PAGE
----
The New Nutrient Fix
If you eat a balanced diet, you may assume that you’re getting all the nutrition you need. To play it safe, you might even take a multivitamin-mineral supplement. But is that enough? Probably not.
Four missing nutrients: Increasing evidence shows that there are four little-known nutritional deficiencies—each of which can threaten your health. The problem is, these deficiencies are not remedied by a typical multivitamin-mineral supplement and are extremely difficult to reverse through diet alone—even if you eat organic foods, which provide higher levels of some nutrients. Here’s what you’re likely missing—and the nutrient fix you need…*
Vitamin K isn’t even on most people’s radar. But there are more than a dozen subtypes of this vitamin, including an important one known as menaquinone (vitamin K-2).
K-2 is crucial for your bones and heart. Without enough K-2, osteocalcin—a protein that binds calcium to bone—cannot be activated. When calcium doesn’t stay in bones, it can end up clogging your arteries, causing a heart attack or stroke.
Important finding: People with the lowest blood levels of vitamin K-2 had a 57% greater risk of dying from heart disease than those with the highest levels, according to research published in The Journal of Nutrition. People with low K-2 levels also are at increased risk for osteoporosis and bone fractures.
K-2 is found mainly in meat, eggs and dairy. But to get a bone- and heart-protecting level of K-2 from animal sources, you’d have to include in your daily diet at least eight pounds of beef, a gallon of milk, eight egg yolks and a gallon of yogurt. The only good nonanimal sources of K-2—fermented soybeans, found in foods such as tamari, miso and natto—aren’t eaten regularly by most Americans.
My advice: Take a K-2 supplement—at least 45 micrograms (mcg) daily. Look for MenaQ7 (MK-7), a long-acting and better-absorbed variety. Good products: MenaQ7 from NattoPharma…and MK-7 from NOW Foods. Caution: If you take warfarin (Coumadin), ask your doctor before trying vitamin K-2—it can alter the drug’s effectiveness.
Coenzyme Q10 (CoQ10) helps the body make adenosine triphosphate (ATP), the main energy source for cellular activity. But modern life steals CoQ10. You are probably deficient in this nutrient if you take a cholesterol-lowering statin…if you’re exposed to high levels of air pollutants…or if you have a chronic disease. Research links low levels of CoQ10 to heart disease, Parkinson’s disease, type 2 diabetes, male infertility and fibromyalgia.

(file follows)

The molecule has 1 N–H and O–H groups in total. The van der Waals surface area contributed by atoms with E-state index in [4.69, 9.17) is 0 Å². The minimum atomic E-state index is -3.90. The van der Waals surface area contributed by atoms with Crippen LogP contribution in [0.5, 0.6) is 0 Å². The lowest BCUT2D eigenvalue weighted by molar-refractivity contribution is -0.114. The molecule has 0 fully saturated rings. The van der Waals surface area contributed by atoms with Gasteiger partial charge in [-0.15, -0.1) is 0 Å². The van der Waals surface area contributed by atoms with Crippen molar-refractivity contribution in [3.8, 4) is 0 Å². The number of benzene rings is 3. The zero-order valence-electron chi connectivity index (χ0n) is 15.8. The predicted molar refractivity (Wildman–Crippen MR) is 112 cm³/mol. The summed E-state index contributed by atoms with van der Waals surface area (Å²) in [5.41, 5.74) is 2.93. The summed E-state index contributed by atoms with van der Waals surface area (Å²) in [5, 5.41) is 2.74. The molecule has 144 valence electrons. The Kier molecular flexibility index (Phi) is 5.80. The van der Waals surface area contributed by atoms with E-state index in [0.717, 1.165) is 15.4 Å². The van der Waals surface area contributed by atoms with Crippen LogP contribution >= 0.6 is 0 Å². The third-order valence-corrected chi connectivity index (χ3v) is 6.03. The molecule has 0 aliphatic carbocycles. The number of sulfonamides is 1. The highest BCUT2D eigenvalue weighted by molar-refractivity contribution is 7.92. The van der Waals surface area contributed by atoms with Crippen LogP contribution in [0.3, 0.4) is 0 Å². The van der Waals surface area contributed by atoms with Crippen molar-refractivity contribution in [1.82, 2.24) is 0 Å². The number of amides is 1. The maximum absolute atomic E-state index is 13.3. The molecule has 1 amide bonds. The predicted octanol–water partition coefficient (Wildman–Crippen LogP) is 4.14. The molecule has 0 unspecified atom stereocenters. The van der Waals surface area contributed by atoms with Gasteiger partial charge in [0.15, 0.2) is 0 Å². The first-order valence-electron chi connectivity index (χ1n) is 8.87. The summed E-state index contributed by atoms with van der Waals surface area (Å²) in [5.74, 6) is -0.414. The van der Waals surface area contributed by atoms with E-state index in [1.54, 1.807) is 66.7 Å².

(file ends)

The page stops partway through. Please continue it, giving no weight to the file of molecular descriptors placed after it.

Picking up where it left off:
CoQ10 is found in such foods as broccoli, nuts, beef and fatty fish—but only in small amounts.
My advice: Take a 100-mg CoQ10 supplement daily. If you have side effects from taking a statin—such as muscle pain and weakness—consider taking 200 mg of CoQ10 daily. In my cardiology practice, I recommend SmartQ10, from Enzymatic Therapy.
Chronic, low-grade inflammation underlies many chronic health problems, including heart disease, type 2 diabetes, arthritis, cancer and Alzheimer’s disease.
Omega-3 essential fatty acids—found in fatty fish, such as salmon, mackerel and tuna, and in oil-rich plant foods, such as walnuts and flaxseeds—are anti-inflammatory. In contrast, omega-6 essential fatty acids—found in baked goods (such as chips, crackers and cookies), cooking oils (such as corn oil, cottonseed oil and sunflower oil) and meat (especially processed meats and nonlean red meat)—are pro-inflammatory. Because the typical American diet has far too much omega-6 and not nearly enough omega-3, the majority of us have an omega–3 deficiency.
My advice: Take 500 mg of krill oil daily. I choose krill oil for myself and my patients rather than fish oil. Krill—small, shrimplike crustaceans—are at the bottom of the oceanic food chain and mostly harvested in the pristine waters around Antarctica, so their oil is less likely to be contaminated with mercury.
Krill oil also contains phospholipids, fatty substances that optimize the absorption of omega-3s. And because of that superior absorption, you need less—500 mg of krill oil is the therapeutic equivalent of 1 g to 2 g of fish oil. If you are allergic to shellfish: Do not take krill oil.
Eight out of 10 Americans unknowingly suffer from a chronic deficiency of this crucial nutrient. That deficiency causes or contributes to health problems, including heart attacks and other forms of cardiovascular disease (such as arrhythmias, heart failure and stroke), some forms of cancer, type 2 diabetes, obesity, osteoporosis, fatigue, depression and anxiety, migraines, muscle cramps and insomnia.
My advice: Magnesium is the most important supplement anyone can take. I recommend that women take 400 mg to 500 mg daily…and men take 500 mg to 600 mg daily. You can take it all at once or in divided doses—just take it! (If you have insomnia, consider taking your daily dose before bedtime to help you sleep.) I recommend Jigsaw Magnesium, from Jigsaw Health. A well-absorbed form of magnesium malate, its sustained-release formula helps prevent diarrhea, a possible side effect of magnesium.
Whatever brand you use, look for magnesium malate, magnesium citrate or magnesium glycinate—the most absorbable forms. Avoid magnesium oxide—unless you want its stool-loosening effect to help ease constipation. You can also get magnesium in spray or cream forms online (check Ancient-Minerals.com or Amazon.com)—and by using Epsom salts (which is hydrated magnesium sulfate) in your bath!
*If you take medication, check with your doctor before trying any of these supplements to avoid potential interactions.